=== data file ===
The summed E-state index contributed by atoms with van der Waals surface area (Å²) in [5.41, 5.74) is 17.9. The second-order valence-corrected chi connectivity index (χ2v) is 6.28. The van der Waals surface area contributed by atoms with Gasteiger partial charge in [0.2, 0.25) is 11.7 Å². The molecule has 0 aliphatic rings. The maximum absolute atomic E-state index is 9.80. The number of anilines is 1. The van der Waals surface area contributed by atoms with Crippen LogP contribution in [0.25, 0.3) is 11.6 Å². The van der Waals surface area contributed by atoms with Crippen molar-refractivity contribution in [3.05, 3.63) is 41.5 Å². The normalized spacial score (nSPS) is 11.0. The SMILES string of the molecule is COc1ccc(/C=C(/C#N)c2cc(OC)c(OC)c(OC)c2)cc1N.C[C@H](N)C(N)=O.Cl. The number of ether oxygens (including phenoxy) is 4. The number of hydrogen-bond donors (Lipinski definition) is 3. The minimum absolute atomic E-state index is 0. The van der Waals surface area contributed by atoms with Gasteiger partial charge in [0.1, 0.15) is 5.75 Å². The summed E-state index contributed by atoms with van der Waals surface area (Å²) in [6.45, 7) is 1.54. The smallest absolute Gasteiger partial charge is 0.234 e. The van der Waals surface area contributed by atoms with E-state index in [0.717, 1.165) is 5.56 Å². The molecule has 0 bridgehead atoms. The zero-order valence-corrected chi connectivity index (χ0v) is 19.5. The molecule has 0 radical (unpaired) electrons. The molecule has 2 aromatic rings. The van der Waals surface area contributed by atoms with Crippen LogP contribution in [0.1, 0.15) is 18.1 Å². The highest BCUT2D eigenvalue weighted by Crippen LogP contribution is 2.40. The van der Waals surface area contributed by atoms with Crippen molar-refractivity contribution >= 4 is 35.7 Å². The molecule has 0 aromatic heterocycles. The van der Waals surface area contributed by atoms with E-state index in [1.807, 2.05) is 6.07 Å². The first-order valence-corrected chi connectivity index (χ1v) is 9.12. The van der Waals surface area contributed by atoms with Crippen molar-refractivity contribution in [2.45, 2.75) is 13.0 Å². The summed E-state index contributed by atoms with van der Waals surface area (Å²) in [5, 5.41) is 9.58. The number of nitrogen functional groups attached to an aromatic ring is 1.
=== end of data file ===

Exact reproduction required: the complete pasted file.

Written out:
The summed E-state index contributed by atoms with van der Waals surface area (Å²) in [5.41, 5.74) is 17.9. The second-order valence-corrected chi connectivity index (χ2v) is 6.28. The van der Waals surface area contributed by atoms with Gasteiger partial charge in [0.2, 0.25) is 11.7 Å². The molecule has 0 aliphatic rings. The maximum absolute atomic E-state index is 9.80. The number of anilines is 1. The van der Waals surface area contributed by atoms with Crippen LogP contribution in [0.25, 0.3) is 11.6 Å². The van der Waals surface area contributed by atoms with Crippen molar-refractivity contribution in [3.05, 3.63) is 41.5 Å². The normalized spacial score (nSPS) is 11.0. The SMILES string of the molecule is COc1ccc(/C=C(/C#N)c2cc(OC)c(OC)c(OC)c2)cc1N.C[C@H](N)C(N)=O.Cl. The number of ether oxygens (including phenoxy) is 4. The number of hydrogen-bond donors (Lipinski definition) is 3. The minimum absolute atomic E-state index is 0. The van der Waals surface area contributed by atoms with Gasteiger partial charge in [0.1, 0.15) is 5.75 Å². The summed E-state index contributed by atoms with van der Waals surface area (Å²) in [6.45, 7) is 1.54. The smallest absolute Gasteiger partial charge is 0.234 e. The van der Waals surface area contributed by atoms with E-state index in [0.717, 1.165) is 5.56 Å². The molecule has 0 bridgehead atoms. The zero-order valence-corrected chi connectivity index (χ0v) is 19.5. The molecule has 0 radical (unpaired) electrons. The molecule has 2 aromatic rings. The van der Waals surface area contributed by atoms with Crippen LogP contribution in [0.1, 0.15) is 18.1 Å². The highest BCUT2D eigenvalue weighted by Crippen LogP contribution is 2.40. The van der Waals surface area contributed by atoms with Crippen molar-refractivity contribution >= 4 is 35.7 Å². The molecule has 0 aromatic heterocycles. The van der Waals surface area contributed by atoms with E-state index in [1.807, 2.05) is 6.07 Å². The first-order valence-corrected chi connectivity index (χ1v) is 9.12. The van der Waals surface area contributed by atoms with Crippen molar-refractivity contribution in [2.45, 2.75) is 13.0 Å². The summed E-state index contributed by atoms with van der Waals surface area (Å²) in [5, 5.41) is 9.58. The number of nitrogen functional groups attached to an aromatic ring is 1.